There seems to be a little bit of a buzz in the natural health world the past few years about the use of collagen as an anti-aging
compound both as a way of keeping our skin healthier by reducing wrinkles, and its use being linked to healthier joints, bones, hair, blood vessels, immune system, and organs.
Collagen, comes from the Greek word kola, meaning glue, and gen, meaning producing. Derived from the processing of animals,
collagen contains all 20 essential amino acids with noticeably high amounts of glycine, proline, and hydroxyproline. It is the most abundant protein in the body making up 70% of our skin, and 90% of our connective tissue and bones. Collagen acts like a type of scaffolding which nutrients attach to. In the skin it would allow antioxidants such as vitamins A and C to bind to it so that it gives protection to potentially harmful UV-rays. Its function is important in a vast array of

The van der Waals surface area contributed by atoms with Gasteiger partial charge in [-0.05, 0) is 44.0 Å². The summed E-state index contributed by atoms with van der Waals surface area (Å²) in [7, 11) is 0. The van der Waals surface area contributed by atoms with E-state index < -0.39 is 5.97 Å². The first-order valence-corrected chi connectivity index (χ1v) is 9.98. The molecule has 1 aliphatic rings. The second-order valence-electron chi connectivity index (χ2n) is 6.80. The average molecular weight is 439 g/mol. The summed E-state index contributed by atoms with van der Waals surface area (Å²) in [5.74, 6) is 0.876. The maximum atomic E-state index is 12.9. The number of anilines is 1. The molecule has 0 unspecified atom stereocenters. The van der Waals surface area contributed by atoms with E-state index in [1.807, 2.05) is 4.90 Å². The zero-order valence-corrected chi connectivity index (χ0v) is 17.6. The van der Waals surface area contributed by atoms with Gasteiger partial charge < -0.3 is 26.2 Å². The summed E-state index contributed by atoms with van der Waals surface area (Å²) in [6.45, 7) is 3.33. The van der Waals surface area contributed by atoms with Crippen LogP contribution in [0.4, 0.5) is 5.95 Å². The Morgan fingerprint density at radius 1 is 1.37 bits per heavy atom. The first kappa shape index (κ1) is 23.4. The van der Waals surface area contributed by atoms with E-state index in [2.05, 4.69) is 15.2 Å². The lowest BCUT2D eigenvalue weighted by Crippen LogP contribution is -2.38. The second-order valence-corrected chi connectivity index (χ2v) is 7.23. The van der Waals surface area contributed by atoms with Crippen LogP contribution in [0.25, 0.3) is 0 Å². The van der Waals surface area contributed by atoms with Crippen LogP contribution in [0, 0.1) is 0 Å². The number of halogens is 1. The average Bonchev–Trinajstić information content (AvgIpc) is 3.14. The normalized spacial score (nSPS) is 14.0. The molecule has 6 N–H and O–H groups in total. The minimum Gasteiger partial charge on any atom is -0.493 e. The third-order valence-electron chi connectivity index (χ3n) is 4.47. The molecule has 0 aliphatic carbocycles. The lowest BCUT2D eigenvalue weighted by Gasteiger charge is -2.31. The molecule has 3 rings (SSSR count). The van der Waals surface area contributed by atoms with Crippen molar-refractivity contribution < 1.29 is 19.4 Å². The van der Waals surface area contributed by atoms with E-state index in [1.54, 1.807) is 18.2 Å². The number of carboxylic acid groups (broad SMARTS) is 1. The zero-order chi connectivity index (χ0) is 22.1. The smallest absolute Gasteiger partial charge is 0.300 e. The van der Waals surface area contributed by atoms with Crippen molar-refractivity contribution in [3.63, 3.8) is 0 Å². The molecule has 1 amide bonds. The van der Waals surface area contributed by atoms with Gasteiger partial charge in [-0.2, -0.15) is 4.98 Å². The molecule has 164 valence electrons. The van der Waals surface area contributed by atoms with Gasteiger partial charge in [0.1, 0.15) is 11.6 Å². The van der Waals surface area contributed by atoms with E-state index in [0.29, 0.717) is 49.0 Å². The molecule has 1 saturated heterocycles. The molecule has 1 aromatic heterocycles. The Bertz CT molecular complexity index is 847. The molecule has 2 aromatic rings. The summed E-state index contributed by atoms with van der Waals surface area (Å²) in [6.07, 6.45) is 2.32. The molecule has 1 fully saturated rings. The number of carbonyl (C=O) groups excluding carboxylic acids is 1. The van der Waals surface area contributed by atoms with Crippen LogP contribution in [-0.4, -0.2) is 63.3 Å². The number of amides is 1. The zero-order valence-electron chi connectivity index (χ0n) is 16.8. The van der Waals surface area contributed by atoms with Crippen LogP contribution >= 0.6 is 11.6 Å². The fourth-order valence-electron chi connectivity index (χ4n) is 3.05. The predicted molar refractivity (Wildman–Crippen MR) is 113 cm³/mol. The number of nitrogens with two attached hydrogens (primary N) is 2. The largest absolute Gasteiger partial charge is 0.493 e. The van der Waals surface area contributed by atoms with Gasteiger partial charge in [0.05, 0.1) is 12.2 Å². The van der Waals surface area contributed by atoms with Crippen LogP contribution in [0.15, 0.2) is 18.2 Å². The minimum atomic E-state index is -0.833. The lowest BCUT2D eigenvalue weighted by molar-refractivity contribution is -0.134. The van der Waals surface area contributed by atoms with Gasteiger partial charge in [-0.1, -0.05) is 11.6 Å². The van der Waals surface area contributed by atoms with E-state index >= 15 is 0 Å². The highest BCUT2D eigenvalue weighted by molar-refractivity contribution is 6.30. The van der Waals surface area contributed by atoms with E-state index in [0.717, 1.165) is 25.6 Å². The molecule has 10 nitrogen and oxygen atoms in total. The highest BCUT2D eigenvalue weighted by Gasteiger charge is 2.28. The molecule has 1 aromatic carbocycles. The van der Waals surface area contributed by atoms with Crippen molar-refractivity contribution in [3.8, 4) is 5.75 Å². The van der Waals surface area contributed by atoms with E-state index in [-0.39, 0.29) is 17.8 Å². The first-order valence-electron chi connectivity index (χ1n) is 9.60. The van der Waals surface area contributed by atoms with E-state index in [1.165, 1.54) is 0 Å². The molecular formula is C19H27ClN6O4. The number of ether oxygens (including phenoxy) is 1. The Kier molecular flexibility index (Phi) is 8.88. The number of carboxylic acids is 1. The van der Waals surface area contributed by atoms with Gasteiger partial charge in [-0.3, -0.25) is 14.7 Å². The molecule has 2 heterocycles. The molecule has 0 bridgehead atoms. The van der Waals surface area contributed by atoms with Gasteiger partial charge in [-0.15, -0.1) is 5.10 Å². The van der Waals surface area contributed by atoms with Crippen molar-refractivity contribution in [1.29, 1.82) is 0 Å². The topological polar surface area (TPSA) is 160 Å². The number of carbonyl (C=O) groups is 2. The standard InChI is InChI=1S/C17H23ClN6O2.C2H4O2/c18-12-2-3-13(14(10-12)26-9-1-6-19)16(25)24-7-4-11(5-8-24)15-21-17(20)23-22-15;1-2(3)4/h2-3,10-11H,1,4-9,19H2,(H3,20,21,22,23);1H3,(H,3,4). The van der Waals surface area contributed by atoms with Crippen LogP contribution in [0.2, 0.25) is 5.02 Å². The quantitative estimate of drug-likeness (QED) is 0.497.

circumstances including joint lubrication and regeneration of the lining of our intestinal tract.
Type 1: Is the most prevalent and is found in the skin, tendons, vascular system, organs, cornea, and
Type 2: Is in
Type 3: Is in the reticular fibers in the spinal cord and most of the areas of type 1 and is helpful for muscle
*Type 4: Is in the basal lamina and basement membrane of the skin, bone matrix, and cornea. *Most sources don’t count this
type. Most collage products list the other five.
Type 5: Is in cell surfaces, hair, and placenta. It is found to support type 2
Type 10: A newer addition, found in eggshell membrane is involved in the process of endochondral ossification or “network-forming
Our bodies produce collagen